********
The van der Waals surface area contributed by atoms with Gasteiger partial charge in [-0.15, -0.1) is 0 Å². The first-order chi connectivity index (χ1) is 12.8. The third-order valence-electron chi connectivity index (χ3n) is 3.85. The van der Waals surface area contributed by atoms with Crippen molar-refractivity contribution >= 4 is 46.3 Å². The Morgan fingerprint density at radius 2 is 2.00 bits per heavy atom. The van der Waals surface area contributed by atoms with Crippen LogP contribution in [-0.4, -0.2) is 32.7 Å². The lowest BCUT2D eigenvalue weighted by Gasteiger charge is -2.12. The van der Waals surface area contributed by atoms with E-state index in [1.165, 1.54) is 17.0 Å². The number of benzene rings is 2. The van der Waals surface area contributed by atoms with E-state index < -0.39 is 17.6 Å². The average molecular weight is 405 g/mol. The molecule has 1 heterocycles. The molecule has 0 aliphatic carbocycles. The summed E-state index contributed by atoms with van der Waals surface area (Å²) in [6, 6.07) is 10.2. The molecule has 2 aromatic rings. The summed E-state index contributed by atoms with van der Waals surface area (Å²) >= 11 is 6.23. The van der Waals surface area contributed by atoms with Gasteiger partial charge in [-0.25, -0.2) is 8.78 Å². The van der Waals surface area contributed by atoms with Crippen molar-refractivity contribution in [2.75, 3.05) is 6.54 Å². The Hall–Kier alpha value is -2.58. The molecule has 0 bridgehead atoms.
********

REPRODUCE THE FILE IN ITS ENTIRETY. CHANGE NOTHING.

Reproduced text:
The van der Waals surface area contributed by atoms with Gasteiger partial charge in [-0.15, -0.1) is 0 Å². The first-order chi connectivity index (χ1) is 12.8. The third-order valence-electron chi connectivity index (χ3n) is 3.85. The van der Waals surface area contributed by atoms with Crippen molar-refractivity contribution >= 4 is 46.3 Å². The Morgan fingerprint density at radius 2 is 2.00 bits per heavy atom. The van der Waals surface area contributed by atoms with Crippen LogP contribution in [-0.4, -0.2) is 32.7 Å². The lowest BCUT2D eigenvalue weighted by Gasteiger charge is -2.12. The van der Waals surface area contributed by atoms with E-state index in [1.165, 1.54) is 17.0 Å². The number of benzene rings is 2. The van der Waals surface area contributed by atoms with E-state index < -0.39 is 17.6 Å². The average molecular weight is 405 g/mol. The molecule has 1 heterocycles. The molecule has 0 aliphatic carbocycles. The summed E-state index contributed by atoms with van der Waals surface area (Å²) in [6, 6.07) is 10.2. The molecule has 2 aromatic rings. The summed E-state index contributed by atoms with van der Waals surface area (Å²) >= 11 is 6.23. The van der Waals surface area contributed by atoms with Gasteiger partial charge in [-0.25, -0.2) is 8.78 Å². The van der Waals surface area contributed by atoms with Crippen molar-refractivity contribution in [2.75, 3.05) is 6.54 Å². The Hall–Kier alpha value is -2.58. The molecule has 0 bridgehead atoms.